Junit Testing JNDI InitialContext outside the application server

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Context context = new InitialContext();
dataSource = (DataSource) context.lookup("java:comp/env/jdbc/multiDS");
connection = dataSource.getConnection();

Please help me to mock the above code.

Hi Tom Anderson

I tried the below code

 @BeforeClass
 public static void setUpClass() throws Exception {
        // rcarver - setup the jndi context and the datasource
        try {
            // Create initial context
            System.setProperty(Context.INITIAL_CONTEXT_FACTORY,
                "org.apache.naming.java.javaURLContextFactory");
            System.setProperty(Context.URL_PKG_PREFIXES, 
                "org.apache.naming");            
            Context ic = new InitialContext();

            ic.createSubcontext("java:");
            ic.createSubcontext("java:comp");
            ic.createSubcontext("java:comp/env");
            ic.createSubcontext("java:comp/env/jdbc");
            ic.createSubcontext("java:comp/env/jdbc/multiDS");
            // Construct DataSource
            OracleConnectionPoolDataSource ds = new OracleConnectionPoolDataSource();
            ds.setURL("jdbc:oracle:thin:@g9u0696.houston.hp.com:1525:CRNAD");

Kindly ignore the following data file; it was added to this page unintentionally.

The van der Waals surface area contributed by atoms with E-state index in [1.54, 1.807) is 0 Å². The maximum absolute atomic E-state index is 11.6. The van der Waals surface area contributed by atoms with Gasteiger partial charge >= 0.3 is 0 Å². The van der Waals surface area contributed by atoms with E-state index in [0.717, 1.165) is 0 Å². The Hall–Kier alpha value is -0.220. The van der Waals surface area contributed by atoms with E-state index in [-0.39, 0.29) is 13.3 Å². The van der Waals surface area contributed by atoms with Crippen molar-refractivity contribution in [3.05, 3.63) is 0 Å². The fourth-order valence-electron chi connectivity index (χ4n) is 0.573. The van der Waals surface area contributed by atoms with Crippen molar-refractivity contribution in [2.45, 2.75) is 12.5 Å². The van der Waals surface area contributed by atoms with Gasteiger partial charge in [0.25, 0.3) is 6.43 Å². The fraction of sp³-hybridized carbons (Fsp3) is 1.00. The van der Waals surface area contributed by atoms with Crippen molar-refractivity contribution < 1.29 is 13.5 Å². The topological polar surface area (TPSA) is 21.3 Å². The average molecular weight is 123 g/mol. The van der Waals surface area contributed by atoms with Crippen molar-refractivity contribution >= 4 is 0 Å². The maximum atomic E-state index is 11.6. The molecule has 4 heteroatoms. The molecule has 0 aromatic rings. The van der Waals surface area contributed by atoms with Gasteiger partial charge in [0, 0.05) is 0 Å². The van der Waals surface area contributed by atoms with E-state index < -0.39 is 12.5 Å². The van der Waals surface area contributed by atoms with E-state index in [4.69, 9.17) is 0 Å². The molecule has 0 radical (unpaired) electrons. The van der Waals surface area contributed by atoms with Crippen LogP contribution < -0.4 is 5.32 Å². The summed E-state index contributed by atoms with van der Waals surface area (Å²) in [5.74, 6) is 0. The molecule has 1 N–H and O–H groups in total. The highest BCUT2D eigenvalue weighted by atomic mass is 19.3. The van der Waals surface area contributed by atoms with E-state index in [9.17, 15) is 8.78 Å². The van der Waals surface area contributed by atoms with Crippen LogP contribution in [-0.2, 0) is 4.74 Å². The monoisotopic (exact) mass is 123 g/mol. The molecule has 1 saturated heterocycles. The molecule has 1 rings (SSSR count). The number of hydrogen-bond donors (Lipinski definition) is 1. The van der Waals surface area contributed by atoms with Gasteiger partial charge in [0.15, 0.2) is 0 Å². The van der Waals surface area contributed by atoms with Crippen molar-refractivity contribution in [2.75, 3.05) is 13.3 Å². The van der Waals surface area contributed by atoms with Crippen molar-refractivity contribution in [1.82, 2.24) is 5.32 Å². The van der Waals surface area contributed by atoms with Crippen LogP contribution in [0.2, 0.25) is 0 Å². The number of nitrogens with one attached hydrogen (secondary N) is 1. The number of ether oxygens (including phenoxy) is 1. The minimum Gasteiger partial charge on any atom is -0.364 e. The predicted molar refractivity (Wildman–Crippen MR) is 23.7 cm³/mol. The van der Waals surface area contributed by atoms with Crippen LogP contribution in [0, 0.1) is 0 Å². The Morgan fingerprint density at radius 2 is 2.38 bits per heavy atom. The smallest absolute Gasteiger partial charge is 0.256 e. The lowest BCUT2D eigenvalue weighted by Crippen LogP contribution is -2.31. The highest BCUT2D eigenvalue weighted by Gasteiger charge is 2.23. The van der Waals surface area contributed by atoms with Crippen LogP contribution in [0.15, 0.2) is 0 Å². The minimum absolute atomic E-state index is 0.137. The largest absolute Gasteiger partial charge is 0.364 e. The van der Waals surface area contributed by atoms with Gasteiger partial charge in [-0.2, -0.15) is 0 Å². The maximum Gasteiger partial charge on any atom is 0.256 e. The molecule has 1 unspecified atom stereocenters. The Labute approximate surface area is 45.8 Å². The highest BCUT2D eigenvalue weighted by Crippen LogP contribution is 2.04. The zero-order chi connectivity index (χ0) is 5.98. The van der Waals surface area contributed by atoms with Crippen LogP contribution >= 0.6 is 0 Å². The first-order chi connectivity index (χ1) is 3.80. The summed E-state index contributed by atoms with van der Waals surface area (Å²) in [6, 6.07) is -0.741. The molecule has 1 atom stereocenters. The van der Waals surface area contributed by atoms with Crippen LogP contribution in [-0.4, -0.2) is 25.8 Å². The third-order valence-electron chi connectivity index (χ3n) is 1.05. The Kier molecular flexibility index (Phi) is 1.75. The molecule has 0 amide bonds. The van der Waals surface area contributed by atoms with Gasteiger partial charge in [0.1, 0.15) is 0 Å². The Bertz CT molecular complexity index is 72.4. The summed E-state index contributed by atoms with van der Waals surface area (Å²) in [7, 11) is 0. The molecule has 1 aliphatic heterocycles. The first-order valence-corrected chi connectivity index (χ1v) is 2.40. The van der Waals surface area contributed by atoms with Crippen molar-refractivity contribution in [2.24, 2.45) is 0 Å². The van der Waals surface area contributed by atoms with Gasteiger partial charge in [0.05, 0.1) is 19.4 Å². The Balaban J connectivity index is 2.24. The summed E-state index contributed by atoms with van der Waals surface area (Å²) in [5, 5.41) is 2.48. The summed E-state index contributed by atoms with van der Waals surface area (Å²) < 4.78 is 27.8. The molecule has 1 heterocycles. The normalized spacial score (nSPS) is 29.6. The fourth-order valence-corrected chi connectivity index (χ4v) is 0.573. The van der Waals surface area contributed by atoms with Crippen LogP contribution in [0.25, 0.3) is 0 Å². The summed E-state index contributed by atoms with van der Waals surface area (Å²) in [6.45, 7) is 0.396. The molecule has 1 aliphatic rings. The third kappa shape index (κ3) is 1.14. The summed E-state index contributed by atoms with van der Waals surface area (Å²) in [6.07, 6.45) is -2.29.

ds.setUser("uname");
            ds.setPassword("pwd");
        } catch (NamingException ex) {
            ex.printStackTrace();
        }
 }

But its giving error as:

com.hp.corona.common.exception.CacheException: org.apache.naming.NamingContext cannot be cast to javax.sql.DataSource

Please help me to test the code i just want connection from JNDI datasource

The orthodox thing to do here would be to change you code so that the Context is injected into it (by a dependency injection framework, or manually). Then, you simply pass in a mock in your unit test.

If you can't do this, and your code must create the IntialContext itself, then you will need to set up a fake JNDI implementation into which you can inject mocks. If you search the web for in-memory JNDI implementation or mock JNDI implementation, you will find various options, or you could write one yourself. Basically, you will need an implementation of InitialContextFactory which simply returns a suitable mock, which you then select by setting the java.naming.factory.initial system property.

I had a crack at writing the necessary classes. Here you go:

public class MockInitialContextFactory implements InitialContextFactory {

    private static final ThreadLocal<Context> currentContext = new ThreadLocal<Context>();

    @Override
    public Context getInitialContext(Hashtable<?, ?> environment) throws NamingException {
        return currentContext.get();
    }

    public static void setCurrentContext(Context context) {
        currentContext.set(context);
    }

    public static void clearCurrentContext() {
        currentContext.remove();
    }

}

public class MockInitialContextRule implements TestRule {

    private final Context context;

    public MockInitialContextRule(Context context) {
        this.context = context;
    }

    @Override
    public Statement apply(final Statement base, Description description) {
        return new Statement() {
            @Override
            public void evaluate() throws Throwable {